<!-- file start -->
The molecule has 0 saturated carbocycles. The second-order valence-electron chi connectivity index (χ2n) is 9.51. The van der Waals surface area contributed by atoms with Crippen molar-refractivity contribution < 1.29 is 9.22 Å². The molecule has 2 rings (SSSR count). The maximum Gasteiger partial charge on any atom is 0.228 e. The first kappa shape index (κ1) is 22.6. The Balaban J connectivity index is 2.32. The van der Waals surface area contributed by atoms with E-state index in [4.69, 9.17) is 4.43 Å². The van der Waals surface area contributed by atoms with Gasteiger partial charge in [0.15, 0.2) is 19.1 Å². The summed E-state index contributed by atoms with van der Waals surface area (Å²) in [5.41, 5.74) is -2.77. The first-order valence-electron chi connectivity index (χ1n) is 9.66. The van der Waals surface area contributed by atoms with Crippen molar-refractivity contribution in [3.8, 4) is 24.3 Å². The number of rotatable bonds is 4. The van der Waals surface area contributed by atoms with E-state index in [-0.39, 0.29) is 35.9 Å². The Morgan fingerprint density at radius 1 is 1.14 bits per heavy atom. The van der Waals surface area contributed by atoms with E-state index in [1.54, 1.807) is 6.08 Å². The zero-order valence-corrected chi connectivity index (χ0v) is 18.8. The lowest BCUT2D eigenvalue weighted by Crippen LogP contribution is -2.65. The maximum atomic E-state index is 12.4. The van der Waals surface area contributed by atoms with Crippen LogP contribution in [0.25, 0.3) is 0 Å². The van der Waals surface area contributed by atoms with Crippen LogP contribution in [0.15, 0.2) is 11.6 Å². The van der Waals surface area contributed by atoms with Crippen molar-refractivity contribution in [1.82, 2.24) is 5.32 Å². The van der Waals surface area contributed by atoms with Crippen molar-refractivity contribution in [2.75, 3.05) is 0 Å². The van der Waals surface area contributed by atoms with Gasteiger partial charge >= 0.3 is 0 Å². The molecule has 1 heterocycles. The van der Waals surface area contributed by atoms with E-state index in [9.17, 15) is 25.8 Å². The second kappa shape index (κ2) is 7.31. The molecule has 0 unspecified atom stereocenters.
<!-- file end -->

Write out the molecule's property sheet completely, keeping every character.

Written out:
The molecule has 0 saturated carbocycles. The second-order valence-electron chi connectivity index (χ2n) is 9.51. The van der Waals surface area contributed by atoms with Crippen molar-refractivity contribution < 1.29 is 9.22 Å². The molecule has 2 rings (SSSR count). The maximum Gasteiger partial charge on any atom is 0.228 e. The first kappa shape index (κ1) is 22.6. The Balaban J connectivity index is 2.32. The van der Waals surface area contributed by atoms with E-state index in [4.69, 9.17) is 4.43 Å². The van der Waals surface area contributed by atoms with Gasteiger partial charge in [0.15, 0.2) is 19.1 Å². The summed E-state index contributed by atoms with van der Waals surface area (Å²) in [5.41, 5.74) is -2.77. The first-order valence-electron chi connectivity index (χ1n) is 9.66. The van der Waals surface area contributed by atoms with Crippen molar-refractivity contribution in [3.8, 4) is 24.3 Å². The number of rotatable bonds is 4. The van der Waals surface area contributed by atoms with E-state index in [-0.39, 0.29) is 35.9 Å². The Morgan fingerprint density at radius 1 is 1.14 bits per heavy atom. The van der Waals surface area contributed by atoms with E-state index in [1.54, 1.807) is 6.08 Å². The zero-order valence-corrected chi connectivity index (χ0v) is 18.8. The lowest BCUT2D eigenvalue weighted by Crippen LogP contribution is -2.65. The maximum atomic E-state index is 12.4. The van der Waals surface area contributed by atoms with Crippen LogP contribution in [0.25, 0.3) is 0 Å². The van der Waals surface area contributed by atoms with Crippen LogP contribution in [0.15, 0.2) is 11.6 Å². The van der Waals surface area contributed by atoms with Crippen molar-refractivity contribution in [1.82, 2.24) is 5.32 Å². The van der Waals surface area contributed by atoms with Crippen molar-refractivity contribution in [2.75, 3.05) is 0 Å². The van der Waals surface area contributed by atoms with Gasteiger partial charge >= 0.3 is 0 Å². The molecule has 1 heterocycles. The van der Waals surface area contributed by atoms with E-state index in [9.17, 15) is 25.8 Å². The second kappa shape index (κ2) is 7.31. The molecule has 0 unspecified atom stereocenters.